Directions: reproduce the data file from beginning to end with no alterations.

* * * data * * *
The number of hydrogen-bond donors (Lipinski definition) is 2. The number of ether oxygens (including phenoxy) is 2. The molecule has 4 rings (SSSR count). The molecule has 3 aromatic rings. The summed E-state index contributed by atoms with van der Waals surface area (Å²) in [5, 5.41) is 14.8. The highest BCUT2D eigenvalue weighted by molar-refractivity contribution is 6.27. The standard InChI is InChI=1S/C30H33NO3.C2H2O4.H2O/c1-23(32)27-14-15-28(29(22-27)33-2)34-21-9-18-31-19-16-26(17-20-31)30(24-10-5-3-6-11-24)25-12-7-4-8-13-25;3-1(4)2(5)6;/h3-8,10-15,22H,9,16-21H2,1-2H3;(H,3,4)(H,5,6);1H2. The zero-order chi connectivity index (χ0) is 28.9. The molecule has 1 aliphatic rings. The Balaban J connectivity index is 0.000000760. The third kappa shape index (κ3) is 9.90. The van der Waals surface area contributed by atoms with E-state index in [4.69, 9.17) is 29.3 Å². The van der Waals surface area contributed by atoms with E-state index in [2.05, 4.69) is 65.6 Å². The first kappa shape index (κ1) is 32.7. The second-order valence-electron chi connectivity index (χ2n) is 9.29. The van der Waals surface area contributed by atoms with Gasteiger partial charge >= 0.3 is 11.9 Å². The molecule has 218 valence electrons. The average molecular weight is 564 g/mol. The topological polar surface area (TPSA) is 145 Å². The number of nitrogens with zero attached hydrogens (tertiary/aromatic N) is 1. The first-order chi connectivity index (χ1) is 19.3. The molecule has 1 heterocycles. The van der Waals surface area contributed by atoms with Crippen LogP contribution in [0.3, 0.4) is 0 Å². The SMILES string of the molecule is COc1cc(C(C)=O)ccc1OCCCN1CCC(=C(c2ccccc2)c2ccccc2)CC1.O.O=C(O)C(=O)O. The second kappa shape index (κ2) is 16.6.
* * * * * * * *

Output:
The number of hydrogen-bond donors (Lipinski definition) is 2. The number of ether oxygens (including phenoxy) is 2. The molecule has 4 rings (SSSR count). The molecule has 3 aromatic rings. The summed E-state index contributed by atoms with van der Waals surface area (Å²) in [5, 5.41) is 14.8. The highest BCUT2D eigenvalue weighted by molar-refractivity contribution is 6.27. The standard InChI is InChI=1S/C30H33NO3.C2H2O4.H2O/c1-23(32)27-14-15-28(29(22-27)33-2)34-21-9-18-31-19-16-26(17-20-31)30(24-10-5-3-6-11-24)25-12-7-4-8-13-25;3-1(4)2(5)6;/h3-8,10-15,22H,9,16-21H2,1-2H3;(H,3,4)(H,5,6);1H2. The zero-order chi connectivity index (χ0) is 28.9. The molecule has 1 aliphatic rings. The Balaban J connectivity index is 0.000000760. The third kappa shape index (κ3) is 9.90. The van der Waals surface area contributed by atoms with E-state index in [4.69, 9.17) is 29.3 Å². The van der Waals surface area contributed by atoms with E-state index in [2.05, 4.69) is 65.6 Å². The first kappa shape index (κ1) is 32.7. The second-order valence-electron chi connectivity index (χ2n) is 9.29. The van der Waals surface area contributed by atoms with Gasteiger partial charge >= 0.3 is 11.9 Å². The molecule has 218 valence electrons. The average molecular weight is 564 g/mol. The topological polar surface area (TPSA) is 145 Å². The number of nitrogens with zero attached hydrogens (tertiary/aromatic N) is 1. The first-order chi connectivity index (χ1) is 19.3. The molecule has 1 heterocycles. The van der Waals surface area contributed by atoms with Crippen LogP contribution in [0.3, 0.4) is 0 Å². The SMILES string of the molecule is COc1cc(C(C)=O)ccc1OCCCN1CCC(=C(c2ccccc2)c2ccccc2)CC1.O.O=C(O)C(=O)O. The second kappa shape index (κ2) is 16.6.